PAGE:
December 29, 2010


I am finally getting 'round to posting this album. The reason for the delay is not in the lp itself, but in the video that goes with it. I have struggling to get the sound at least acceptable. Although I don't think I have succeeded I doubt I can do more to get it right. Besides, the exceptional quality of the sound of the lp should help to balance matters....

The lp is by the Super Boiro Band, and was released on the Syliphone label in Guinea, which in any case is a guarantee for a superior quality of music - and sound. The name "Boiro" was rapidly changed after the death of Sékou Touré and the fall of the Syli regime, as it carried associations to the infamous prison camp, Camp Boiro, in which a staggering estimate of fifty thousand (mainly political) prisoners were said to have died. The Super Boiro Band changed its name into Super Flambeau (flambeau = torch).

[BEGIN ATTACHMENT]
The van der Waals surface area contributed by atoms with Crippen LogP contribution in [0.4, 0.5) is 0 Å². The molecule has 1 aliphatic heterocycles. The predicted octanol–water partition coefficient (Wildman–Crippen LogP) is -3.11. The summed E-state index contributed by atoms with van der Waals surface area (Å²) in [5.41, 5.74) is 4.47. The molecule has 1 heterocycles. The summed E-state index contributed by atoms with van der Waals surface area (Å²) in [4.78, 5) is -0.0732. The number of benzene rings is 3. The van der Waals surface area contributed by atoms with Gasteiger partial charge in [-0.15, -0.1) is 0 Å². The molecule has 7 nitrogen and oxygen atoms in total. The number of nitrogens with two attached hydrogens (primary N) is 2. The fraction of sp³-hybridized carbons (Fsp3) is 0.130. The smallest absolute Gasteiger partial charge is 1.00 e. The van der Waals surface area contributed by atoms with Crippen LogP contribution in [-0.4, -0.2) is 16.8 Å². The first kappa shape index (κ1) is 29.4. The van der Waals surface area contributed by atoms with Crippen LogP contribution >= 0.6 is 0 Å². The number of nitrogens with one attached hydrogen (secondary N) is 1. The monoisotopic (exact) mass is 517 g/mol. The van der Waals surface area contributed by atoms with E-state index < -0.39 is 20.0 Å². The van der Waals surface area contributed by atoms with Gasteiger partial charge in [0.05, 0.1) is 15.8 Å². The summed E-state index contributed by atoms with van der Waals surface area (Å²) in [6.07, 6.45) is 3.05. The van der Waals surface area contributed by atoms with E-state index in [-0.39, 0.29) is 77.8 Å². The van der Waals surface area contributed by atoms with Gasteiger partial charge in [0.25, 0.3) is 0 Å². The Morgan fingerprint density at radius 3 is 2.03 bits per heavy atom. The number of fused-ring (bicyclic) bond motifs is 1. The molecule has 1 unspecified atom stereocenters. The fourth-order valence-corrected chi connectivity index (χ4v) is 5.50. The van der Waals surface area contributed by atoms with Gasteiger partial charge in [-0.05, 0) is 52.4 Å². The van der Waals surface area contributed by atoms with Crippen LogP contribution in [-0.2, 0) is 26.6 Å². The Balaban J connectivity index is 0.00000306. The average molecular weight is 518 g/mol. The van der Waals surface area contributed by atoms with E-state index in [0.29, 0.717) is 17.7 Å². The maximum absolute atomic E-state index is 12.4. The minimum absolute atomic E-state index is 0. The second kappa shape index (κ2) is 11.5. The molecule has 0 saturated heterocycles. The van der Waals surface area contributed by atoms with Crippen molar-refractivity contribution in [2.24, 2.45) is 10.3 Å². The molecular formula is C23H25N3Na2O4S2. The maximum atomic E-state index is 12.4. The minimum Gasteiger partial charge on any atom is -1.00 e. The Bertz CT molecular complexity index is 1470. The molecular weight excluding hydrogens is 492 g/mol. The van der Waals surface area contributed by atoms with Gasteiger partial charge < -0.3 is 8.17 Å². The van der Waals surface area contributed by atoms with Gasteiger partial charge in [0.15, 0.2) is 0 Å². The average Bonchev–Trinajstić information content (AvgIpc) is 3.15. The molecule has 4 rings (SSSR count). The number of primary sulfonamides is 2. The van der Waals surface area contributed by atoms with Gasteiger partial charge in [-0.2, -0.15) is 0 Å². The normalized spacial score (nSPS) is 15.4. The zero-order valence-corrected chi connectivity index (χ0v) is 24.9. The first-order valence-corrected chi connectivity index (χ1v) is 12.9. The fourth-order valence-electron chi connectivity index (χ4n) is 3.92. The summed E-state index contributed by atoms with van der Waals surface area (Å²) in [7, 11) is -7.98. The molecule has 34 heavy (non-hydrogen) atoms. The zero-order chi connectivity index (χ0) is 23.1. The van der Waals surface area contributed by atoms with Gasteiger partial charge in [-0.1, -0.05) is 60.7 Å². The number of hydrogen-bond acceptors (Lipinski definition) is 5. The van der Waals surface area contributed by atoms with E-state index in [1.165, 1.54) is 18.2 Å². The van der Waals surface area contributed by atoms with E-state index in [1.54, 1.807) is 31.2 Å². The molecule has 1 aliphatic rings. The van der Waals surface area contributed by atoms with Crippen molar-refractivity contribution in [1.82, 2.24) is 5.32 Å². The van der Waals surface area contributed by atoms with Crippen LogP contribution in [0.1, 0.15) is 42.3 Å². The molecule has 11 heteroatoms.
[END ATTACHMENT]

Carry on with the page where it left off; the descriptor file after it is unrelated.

And in my opinion this is a far more suitable name given the both fiery and glowing nature of their music, - as is demonstrated especially by this record.

Justin Morel Junior mentions in his sleeve notes that the musicians of the orchestra 'pulled their act together' after visiting the "Semaine National de solfégétisation" in Conakry in 1974. My (rather aged) dictionary has no entry for "solfégétisation", but "solfège" has something to do with singing techniques, so I assume they did some vocal training. This certainly did no harm to their vocal harmonies, which are great on this lp.